Mark Højgaard, CEO of Coinify has spoken to BIASSA about Coinify, the digitalization of Denmark, the rise of FinTech and the Latin American market.
Financial technologies are exploding all over the world and they are driving transformational change in the global economy, including in how goods, services and assets are exchanged. An important contribution to this change has been the use of virtual currencies. While businesses and governments are trying to handle everything online, even with the use of cryptocurrencies, there is one pressing question: are they ever going to be 100% digital in the future? Mark Højgaard thinks so.
Coinify is a company that dates back to 2010, when the idea of a digital currency and the use of Bitcoins was still fresh. The idea was to basically provide a trading platform for users to buy and sell digital currencies, as well as becoming the the first true blockchain Payment Service Provider (bPSP). In other words, helps merchants to accept the cryptocurrency and assists users in using it for their purchases. Upon creation, the founders thought that in order to step up, they had to think and act like a bank – and this is the attitude that brought them forward and made them one of the strongest players in the field, in the world. As we speak right now, Coinify is a company with a very good growth rate and on its’ way to become a decision maker and an influencer in the European Union, as it has been invited to the roundtable of the European Commission, shaping the further regulation of Blockchain payments. Coinify is also at the moment the third largest bitcoin company in the world and aspires to be the main provider of blockchain payments when national currencies goes digital.
What is the single drawback in this case and the single challenge for Coinify? It is a service that unfortunately is not regulated today. Virtual currencies and their handling pose considerable risks as potential vehicles for money laundering, terrorist financing, tax evasion and fraud, and the regulations are unfortunately ranging from inexistent to absolutely poor, but this is what the company is trying to make a change for in the EU.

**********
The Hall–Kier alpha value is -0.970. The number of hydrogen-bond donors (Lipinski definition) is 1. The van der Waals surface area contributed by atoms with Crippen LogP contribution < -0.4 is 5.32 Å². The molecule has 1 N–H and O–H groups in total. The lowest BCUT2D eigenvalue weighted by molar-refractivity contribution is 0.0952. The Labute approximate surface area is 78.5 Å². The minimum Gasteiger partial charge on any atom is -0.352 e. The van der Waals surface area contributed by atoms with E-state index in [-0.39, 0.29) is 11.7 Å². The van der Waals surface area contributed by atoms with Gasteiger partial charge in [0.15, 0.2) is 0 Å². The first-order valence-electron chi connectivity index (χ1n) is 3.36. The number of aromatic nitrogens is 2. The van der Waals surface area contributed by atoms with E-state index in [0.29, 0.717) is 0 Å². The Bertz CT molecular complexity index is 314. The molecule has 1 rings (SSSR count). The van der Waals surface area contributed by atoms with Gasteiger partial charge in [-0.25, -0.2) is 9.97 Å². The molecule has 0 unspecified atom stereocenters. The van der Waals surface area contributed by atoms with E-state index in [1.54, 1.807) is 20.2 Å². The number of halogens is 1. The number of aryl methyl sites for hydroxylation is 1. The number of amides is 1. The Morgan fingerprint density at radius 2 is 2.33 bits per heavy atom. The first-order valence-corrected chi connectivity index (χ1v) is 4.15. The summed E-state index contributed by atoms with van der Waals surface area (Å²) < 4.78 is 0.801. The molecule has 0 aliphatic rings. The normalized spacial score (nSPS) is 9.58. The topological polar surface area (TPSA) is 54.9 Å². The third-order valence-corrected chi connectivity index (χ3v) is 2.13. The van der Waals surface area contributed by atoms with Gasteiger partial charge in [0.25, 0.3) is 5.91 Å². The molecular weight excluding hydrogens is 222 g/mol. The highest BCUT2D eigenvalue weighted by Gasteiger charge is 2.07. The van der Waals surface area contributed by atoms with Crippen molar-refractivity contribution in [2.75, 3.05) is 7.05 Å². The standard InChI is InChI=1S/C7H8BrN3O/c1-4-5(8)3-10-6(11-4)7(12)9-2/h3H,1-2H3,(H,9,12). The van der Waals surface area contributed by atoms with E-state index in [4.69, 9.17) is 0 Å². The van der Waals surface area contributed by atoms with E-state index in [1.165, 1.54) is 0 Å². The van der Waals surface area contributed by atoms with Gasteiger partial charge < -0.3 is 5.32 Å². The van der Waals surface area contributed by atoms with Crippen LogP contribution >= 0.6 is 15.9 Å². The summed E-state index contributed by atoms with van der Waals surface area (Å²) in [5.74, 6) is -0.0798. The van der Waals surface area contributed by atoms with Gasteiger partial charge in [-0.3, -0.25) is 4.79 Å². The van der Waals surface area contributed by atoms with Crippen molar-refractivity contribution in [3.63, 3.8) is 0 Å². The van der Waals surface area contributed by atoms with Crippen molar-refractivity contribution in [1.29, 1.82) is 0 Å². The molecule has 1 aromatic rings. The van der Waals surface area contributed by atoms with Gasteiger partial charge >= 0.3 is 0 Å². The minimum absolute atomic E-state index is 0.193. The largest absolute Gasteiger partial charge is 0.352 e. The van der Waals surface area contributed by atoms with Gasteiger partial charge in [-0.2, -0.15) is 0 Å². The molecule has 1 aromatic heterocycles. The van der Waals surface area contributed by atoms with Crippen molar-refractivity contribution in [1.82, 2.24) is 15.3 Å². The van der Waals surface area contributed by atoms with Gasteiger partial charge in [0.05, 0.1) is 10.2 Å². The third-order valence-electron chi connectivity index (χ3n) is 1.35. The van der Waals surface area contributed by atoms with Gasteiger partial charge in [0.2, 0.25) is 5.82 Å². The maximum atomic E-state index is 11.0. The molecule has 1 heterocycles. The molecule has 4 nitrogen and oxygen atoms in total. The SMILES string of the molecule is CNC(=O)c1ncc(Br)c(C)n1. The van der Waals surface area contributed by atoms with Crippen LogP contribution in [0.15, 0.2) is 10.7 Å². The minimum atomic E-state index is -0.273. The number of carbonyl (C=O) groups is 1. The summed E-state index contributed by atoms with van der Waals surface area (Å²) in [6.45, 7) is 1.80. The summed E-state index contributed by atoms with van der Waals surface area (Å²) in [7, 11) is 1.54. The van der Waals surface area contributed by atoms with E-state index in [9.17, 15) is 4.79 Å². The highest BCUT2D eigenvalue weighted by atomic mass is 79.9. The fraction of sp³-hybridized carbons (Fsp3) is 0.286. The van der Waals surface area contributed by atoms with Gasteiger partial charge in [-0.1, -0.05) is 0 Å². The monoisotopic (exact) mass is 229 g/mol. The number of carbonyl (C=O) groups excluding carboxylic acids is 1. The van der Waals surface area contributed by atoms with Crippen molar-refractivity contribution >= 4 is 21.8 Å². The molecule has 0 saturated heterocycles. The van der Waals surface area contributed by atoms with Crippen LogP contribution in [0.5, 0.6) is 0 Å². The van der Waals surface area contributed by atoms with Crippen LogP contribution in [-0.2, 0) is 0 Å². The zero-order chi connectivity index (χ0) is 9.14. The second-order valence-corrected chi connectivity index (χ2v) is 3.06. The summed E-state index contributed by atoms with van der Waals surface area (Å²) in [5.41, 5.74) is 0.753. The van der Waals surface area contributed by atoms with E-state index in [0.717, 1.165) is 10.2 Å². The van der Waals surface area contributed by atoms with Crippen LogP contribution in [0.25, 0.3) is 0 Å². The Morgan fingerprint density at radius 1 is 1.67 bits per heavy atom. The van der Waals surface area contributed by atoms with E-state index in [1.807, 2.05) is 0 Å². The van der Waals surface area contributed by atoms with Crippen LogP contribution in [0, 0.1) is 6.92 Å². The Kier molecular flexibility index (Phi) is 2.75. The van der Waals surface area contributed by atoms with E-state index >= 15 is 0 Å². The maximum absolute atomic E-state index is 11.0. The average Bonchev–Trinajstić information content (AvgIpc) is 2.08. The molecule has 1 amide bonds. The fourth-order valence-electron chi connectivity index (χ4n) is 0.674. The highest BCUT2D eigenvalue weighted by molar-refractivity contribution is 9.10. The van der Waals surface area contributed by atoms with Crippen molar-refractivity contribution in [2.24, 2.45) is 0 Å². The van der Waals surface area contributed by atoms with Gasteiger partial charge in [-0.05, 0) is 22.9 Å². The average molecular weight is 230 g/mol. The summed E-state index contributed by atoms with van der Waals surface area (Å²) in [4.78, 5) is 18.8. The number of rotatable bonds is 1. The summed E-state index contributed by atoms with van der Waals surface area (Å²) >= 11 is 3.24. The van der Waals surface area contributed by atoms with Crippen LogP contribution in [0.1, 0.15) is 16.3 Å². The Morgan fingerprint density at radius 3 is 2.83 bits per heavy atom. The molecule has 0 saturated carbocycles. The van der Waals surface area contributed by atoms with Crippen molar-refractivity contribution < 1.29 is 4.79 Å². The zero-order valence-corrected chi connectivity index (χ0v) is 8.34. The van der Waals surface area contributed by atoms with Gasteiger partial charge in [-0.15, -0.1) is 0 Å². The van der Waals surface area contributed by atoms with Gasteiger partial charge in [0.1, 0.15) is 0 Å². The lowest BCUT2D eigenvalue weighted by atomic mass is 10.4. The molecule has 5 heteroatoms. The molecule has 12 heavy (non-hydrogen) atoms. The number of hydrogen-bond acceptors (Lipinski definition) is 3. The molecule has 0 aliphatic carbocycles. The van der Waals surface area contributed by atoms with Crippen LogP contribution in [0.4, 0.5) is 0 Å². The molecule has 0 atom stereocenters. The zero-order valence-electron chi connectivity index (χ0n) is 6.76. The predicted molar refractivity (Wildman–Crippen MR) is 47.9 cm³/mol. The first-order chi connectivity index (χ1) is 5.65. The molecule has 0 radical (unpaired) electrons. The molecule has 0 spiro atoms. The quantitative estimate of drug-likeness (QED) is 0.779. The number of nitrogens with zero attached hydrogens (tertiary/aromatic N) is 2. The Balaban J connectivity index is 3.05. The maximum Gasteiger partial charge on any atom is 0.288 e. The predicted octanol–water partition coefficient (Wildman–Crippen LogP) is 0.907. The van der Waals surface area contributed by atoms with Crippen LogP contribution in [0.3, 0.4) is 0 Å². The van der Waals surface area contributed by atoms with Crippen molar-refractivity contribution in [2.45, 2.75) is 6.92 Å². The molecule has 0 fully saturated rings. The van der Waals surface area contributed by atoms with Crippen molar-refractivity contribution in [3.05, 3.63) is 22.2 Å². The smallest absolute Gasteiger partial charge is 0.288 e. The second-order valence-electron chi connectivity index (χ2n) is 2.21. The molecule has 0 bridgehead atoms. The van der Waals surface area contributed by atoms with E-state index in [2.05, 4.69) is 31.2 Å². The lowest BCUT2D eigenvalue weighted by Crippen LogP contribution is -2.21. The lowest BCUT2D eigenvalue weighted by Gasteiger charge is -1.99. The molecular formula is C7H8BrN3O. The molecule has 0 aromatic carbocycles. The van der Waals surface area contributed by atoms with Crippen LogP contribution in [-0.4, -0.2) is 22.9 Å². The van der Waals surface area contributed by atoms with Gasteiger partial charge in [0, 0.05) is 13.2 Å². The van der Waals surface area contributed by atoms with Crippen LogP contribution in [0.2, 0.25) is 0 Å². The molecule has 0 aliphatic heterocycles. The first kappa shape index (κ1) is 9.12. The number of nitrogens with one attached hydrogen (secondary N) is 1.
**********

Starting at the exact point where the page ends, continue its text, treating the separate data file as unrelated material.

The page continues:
Speaking of online currencies in other regions of the world, Mark is very optimistic about the digitalized version of national currencies. Countries in Northern Africa, such as Tunisia, or countries like Canada have already started moving forward with their digital currencies. On opportunities that lie in Latin America, he highlights that the region is one that companies should take a look at and that there is a lot of potential for growth and need for such services. After seeing the company’s own fruitful collaboration with Smile Payments, a service provider in Argentina, he is certain that there can be a lot of chances in the region, especially from countries like Brazil. As to Denmark, the country that gave birth to Coinify, he is certain that Denmark will become 100% digital in the future and that it is on the right path towards that. He is also very optimistic about the digitalized version of national currencies in general, which is already happening in some countries. “It is only a matter of when”, he states.